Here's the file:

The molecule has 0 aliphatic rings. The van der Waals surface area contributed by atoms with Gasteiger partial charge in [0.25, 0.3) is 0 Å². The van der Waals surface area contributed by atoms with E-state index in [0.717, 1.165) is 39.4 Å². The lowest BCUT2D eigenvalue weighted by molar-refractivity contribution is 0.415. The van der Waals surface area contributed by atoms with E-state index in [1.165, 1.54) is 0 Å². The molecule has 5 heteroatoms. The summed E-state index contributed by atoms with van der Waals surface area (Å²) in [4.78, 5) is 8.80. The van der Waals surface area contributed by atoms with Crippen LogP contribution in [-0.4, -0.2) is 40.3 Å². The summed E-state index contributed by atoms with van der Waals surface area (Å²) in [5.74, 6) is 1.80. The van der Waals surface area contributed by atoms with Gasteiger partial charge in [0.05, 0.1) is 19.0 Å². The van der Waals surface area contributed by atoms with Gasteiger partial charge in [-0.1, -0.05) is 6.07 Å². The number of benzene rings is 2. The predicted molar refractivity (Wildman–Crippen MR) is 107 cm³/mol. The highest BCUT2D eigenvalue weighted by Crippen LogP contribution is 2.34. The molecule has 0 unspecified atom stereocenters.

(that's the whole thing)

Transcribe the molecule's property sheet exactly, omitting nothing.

The molecule has 0 aliphatic rings. The van der Waals surface area contributed by atoms with Gasteiger partial charge in [0.25, 0.3) is 0 Å². The van der Waals surface area contributed by atoms with E-state index in [0.717, 1.165) is 39.4 Å². The lowest BCUT2D eigenvalue weighted by molar-refractivity contribution is 0.415. The van der Waals surface area contributed by atoms with E-state index in [1.165, 1.54) is 0 Å². The molecule has 5 heteroatoms. The summed E-state index contributed by atoms with van der Waals surface area (Å²) in [4.78, 5) is 8.80. The van der Waals surface area contributed by atoms with Crippen LogP contribution in [-0.4, -0.2) is 40.3 Å². The summed E-state index contributed by atoms with van der Waals surface area (Å²) in [5.74, 6) is 1.80. The van der Waals surface area contributed by atoms with Gasteiger partial charge in [0.05, 0.1) is 19.0 Å². The van der Waals surface area contributed by atoms with Gasteiger partial charge in [-0.1, -0.05) is 6.07 Å². The number of benzene rings is 2. The predicted molar refractivity (Wildman–Crippen MR) is 107 cm³/mol. The highest BCUT2D eigenvalue weighted by Crippen LogP contribution is 2.34. The molecule has 0 unspecified atom stereocenters.